I always say “it takes a team to raise a dream” and Back Home Again and Michael’s commitment to his vision, is living proof of what happens when passion, purpose, powerful stories and people come together.
There are a number of ways that stories come to me, one is using writing prompts because they always spark ideas or images in my mind. Some result in a short story or, occasionally a poem, but others have become full blown novels.
I recently responded to the prompt below and the character emerged complete in my mind. I could see him walking along the sidewalk, and the effect he had on the people he passed. He may appear in a future novel – who knows. Some characters stay with me and after a time begin to demand attention. This one is mysterious and I am keen to know his backstory and his future plans.
Heads turned, chatter ceased and whispers began as the tall, dark clothed man strode along the high street. His focused gaze ahead, never glancing at the store fronts, or the recoiling of other pedestrians as he passed by. The summer atmosphere cooled as an ominous air pervaded his very being. The holiday town was used to many visitors but this one was different and dangerous.
Would you like to ‘meet’ this character?
One prompt that resulted in a published book was my novella, The Rython Kingdom, which was actually a series of prompts that combined into the basis of the story. The prompts were – blue beads, a beast and a medieval town. You can read the full story (and its sequel if you want) here:
Another inspiration are dreams. And the reason, I have a small notebook on my bedside table. If I don’t write it down immediately, the dream dissipates never to be remembered again. The opening sequence of The Commodore’s Gift was a snippet of a dream that just needed to be used in a story. At the time, I had no idea that Owena, would become such a integral part of the story and evolve into it’s central character.
Do you have questions about my writing inspiration? Please ask on the comments, I will be happy to answer them all.
Your novels tend to have unexpected protagonists/settings. Was this a conscious decision or the spark of an idea that evolved? My ideas hit me just as unexpected. It is not like I want to come up with this or that like a contract writer where an idea is developed and catered to a market, I am on the other end of that spectrum. I am not in control of my ideas, and there are plenty, and many I can’t even tackle, most of them I won’t finish in my life time. The once that make it are pressing, have an immediate impact on me and when they linger over weeks I know I have to sit down and deal with them. What brings us to …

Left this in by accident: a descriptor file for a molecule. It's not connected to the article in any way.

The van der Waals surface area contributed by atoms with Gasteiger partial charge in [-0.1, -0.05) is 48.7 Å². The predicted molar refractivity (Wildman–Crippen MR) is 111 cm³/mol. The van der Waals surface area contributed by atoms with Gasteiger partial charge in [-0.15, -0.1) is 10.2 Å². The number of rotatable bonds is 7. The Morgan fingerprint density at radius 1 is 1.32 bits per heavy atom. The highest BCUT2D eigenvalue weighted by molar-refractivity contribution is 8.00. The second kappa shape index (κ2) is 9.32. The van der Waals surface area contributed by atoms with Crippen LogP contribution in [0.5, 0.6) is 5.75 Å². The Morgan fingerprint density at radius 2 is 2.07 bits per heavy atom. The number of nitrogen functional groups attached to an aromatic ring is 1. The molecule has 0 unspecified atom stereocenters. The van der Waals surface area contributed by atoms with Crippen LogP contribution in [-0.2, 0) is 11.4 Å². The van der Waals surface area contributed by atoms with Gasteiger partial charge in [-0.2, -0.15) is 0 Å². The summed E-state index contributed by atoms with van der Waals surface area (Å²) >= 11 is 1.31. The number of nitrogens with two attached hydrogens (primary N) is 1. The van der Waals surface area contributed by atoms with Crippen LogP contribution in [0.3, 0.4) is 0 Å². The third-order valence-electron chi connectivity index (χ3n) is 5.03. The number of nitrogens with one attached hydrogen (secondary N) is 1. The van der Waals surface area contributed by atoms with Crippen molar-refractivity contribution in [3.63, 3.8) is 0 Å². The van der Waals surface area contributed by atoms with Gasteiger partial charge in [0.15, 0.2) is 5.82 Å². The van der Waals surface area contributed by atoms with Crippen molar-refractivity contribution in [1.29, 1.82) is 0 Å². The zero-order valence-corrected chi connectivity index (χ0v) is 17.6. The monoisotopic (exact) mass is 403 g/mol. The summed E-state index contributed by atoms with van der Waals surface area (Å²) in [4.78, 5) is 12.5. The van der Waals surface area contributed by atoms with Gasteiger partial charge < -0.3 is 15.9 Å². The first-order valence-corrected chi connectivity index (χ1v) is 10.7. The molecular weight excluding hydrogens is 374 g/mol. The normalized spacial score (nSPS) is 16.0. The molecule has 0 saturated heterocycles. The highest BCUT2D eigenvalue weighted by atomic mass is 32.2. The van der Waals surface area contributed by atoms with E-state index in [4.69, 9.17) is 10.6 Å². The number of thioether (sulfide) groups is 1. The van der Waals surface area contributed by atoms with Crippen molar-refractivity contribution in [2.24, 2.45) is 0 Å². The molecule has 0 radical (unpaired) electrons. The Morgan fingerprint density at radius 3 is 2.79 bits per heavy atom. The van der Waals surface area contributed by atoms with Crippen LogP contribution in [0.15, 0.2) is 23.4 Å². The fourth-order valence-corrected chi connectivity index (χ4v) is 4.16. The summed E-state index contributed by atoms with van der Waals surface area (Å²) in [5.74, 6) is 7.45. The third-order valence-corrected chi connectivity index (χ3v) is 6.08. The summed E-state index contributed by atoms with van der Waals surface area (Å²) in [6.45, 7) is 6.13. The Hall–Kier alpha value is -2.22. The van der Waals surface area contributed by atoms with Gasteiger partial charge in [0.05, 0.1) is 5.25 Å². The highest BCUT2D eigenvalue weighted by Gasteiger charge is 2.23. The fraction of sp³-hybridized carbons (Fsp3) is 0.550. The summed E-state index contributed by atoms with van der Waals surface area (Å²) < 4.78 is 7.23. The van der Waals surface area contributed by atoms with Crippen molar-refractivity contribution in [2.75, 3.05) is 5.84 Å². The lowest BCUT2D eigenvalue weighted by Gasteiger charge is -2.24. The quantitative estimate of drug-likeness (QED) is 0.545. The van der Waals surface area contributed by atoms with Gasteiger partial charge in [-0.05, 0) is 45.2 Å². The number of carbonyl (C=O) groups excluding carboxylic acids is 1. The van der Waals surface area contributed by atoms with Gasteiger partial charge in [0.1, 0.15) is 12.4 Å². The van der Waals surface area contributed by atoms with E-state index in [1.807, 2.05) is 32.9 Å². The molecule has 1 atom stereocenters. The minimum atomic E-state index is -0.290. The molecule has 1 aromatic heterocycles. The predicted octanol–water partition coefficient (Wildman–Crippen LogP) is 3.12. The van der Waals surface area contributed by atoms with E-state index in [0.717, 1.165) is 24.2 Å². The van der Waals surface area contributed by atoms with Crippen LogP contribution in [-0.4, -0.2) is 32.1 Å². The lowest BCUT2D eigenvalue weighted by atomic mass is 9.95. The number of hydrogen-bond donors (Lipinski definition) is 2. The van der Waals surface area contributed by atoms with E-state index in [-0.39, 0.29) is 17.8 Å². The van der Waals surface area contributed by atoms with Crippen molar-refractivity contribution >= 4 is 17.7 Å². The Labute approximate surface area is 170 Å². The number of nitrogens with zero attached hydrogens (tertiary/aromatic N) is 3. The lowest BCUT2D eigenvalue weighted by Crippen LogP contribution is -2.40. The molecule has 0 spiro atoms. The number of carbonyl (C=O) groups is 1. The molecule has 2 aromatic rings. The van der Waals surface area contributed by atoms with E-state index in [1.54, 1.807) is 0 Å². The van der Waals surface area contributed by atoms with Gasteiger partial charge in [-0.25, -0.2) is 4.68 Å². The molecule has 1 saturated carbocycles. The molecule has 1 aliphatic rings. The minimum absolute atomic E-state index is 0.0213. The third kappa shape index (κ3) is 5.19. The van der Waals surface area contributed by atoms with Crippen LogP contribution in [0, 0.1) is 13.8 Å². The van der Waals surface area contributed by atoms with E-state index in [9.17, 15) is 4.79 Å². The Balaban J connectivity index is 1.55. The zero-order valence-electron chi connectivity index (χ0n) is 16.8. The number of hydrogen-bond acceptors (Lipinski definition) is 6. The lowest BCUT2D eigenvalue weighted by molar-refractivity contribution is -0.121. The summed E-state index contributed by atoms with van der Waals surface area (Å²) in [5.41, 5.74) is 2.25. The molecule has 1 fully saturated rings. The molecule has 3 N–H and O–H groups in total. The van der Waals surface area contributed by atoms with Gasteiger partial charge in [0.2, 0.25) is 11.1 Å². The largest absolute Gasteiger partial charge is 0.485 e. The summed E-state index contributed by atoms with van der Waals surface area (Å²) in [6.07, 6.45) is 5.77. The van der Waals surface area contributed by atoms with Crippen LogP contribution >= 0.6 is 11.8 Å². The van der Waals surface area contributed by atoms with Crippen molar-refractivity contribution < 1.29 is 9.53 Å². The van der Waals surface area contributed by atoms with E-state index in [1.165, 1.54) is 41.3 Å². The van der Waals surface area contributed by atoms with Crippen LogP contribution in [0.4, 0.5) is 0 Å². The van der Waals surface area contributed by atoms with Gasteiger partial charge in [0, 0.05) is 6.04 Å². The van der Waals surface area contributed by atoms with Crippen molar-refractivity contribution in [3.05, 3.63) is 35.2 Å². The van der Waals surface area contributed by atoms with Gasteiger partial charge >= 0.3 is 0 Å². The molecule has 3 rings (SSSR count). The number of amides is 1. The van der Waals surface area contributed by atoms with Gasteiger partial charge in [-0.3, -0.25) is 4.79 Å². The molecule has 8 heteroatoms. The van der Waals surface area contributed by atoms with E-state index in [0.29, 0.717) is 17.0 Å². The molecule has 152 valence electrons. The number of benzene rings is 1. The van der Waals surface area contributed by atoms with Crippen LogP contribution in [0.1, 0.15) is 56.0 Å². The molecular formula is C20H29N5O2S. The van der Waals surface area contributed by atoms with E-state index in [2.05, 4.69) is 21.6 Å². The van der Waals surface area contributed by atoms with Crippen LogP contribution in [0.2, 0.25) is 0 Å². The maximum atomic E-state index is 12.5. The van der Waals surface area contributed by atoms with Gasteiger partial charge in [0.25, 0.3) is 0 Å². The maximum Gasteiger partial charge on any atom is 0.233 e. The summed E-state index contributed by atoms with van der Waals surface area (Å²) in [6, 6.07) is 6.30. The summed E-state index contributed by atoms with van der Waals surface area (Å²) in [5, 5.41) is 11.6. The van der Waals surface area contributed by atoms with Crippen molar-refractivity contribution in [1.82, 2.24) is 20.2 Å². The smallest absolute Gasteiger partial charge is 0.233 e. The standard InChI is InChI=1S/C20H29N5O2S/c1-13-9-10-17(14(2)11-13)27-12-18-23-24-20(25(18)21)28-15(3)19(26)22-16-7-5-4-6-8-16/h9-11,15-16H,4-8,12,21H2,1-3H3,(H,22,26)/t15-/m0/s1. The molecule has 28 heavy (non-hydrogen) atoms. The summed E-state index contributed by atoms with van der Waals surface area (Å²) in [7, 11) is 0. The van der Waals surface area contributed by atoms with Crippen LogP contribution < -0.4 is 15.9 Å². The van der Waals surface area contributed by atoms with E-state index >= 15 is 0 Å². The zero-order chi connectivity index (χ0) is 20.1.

Do you plan an outline or free flow write? … this question, and yes I do. For the longest time I had to keep up a job to buy myself time to write (and food and the other trivialities), so I couldn’t just write into the blue and hope the novel turns out well somehow. I had to be sure. I could not waste any time. Early on I developed my outline technique where I work only on 1 letter sized piece of paper, which I could take anywhere (jobs etc.) at all times. Everything is on that 1 page, the entire outline, like “They steal the car”, that’s a beat, at that time I don’t know where they do this for example. Only when I see these beats work and I understand my protagonists, hear them, feel them, know them, and I clearly hear the narrating voice I start the novel. This planning phase takes between 2 and 15 years before I start writing, but then the 1st draft is the novel.
Can you explain how the process of writing with a fellow author works? Is it a chapter each or a combination of thought and writing? I did this more than once, but always we agreed one of us writes a quick first version and the other expands on that. This way the voice of the novel is not flopping back and forth – except there are 2 distinct views or narrators, then this would make sense.
What differences are there from writing a novel to a film script to a song? A song or a poem is the entire opposite to a novel to me. These happen in an instance, a spontaneous outburst in under an hour, unplanned, unmanaged, quasi anarchic in character. A film script (as well as a radio play or a theatre play) is planned like the novel, but the writing is a fraction of it. I love film scripts, I wish more people would read them and they’d become an own literary genre.
Does your music affect your writing or the other way around? All the different media I am working in influence each other, ideas bleed from one form into another (example my song “Joyride Sky” was inspired by my novel “For a Spin”, I invented a band that pops up in a number of my novels, and for the dystopian novel “2112” (working title) I am currently working on I recorded an entire album you can listen to on Bandcamp, the band is called JENNY HAS TRAFFIC. It is fun and adds to the characters.